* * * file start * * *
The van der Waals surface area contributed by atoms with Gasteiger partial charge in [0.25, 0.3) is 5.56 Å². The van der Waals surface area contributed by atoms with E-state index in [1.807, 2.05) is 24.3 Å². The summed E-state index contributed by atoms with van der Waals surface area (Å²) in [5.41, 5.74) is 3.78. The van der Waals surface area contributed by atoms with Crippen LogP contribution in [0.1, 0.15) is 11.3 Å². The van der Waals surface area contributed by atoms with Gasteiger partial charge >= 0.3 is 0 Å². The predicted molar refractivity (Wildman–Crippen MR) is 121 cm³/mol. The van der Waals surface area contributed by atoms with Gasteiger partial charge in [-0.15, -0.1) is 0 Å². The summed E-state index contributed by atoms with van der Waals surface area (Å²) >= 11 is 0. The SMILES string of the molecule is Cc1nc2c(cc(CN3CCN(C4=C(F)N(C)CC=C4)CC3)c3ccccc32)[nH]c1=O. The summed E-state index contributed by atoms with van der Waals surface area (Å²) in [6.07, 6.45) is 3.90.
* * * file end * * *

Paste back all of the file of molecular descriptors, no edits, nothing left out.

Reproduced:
The van der Waals surface area contributed by atoms with Gasteiger partial charge in [0.25, 0.3) is 5.56 Å². The van der Waals surface area contributed by atoms with E-state index in [1.807, 2.05) is 24.3 Å². The summed E-state index contributed by atoms with van der Waals surface area (Å²) in [5.41, 5.74) is 3.78. The van der Waals surface area contributed by atoms with Crippen LogP contribution in [0.1, 0.15) is 11.3 Å². The van der Waals surface area contributed by atoms with Gasteiger partial charge >= 0.3 is 0 Å². The predicted molar refractivity (Wildman–Crippen MR) is 121 cm³/mol. The van der Waals surface area contributed by atoms with Gasteiger partial charge in [-0.15, -0.1) is 0 Å². The summed E-state index contributed by atoms with van der Waals surface area (Å²) >= 11 is 0. The SMILES string of the molecule is Cc1nc2c(cc(CN3CCN(C4=C(F)N(C)CC=C4)CC3)c3ccccc32)[nH]c1=O. The summed E-state index contributed by atoms with van der Waals surface area (Å²) in [6.07, 6.45) is 3.90.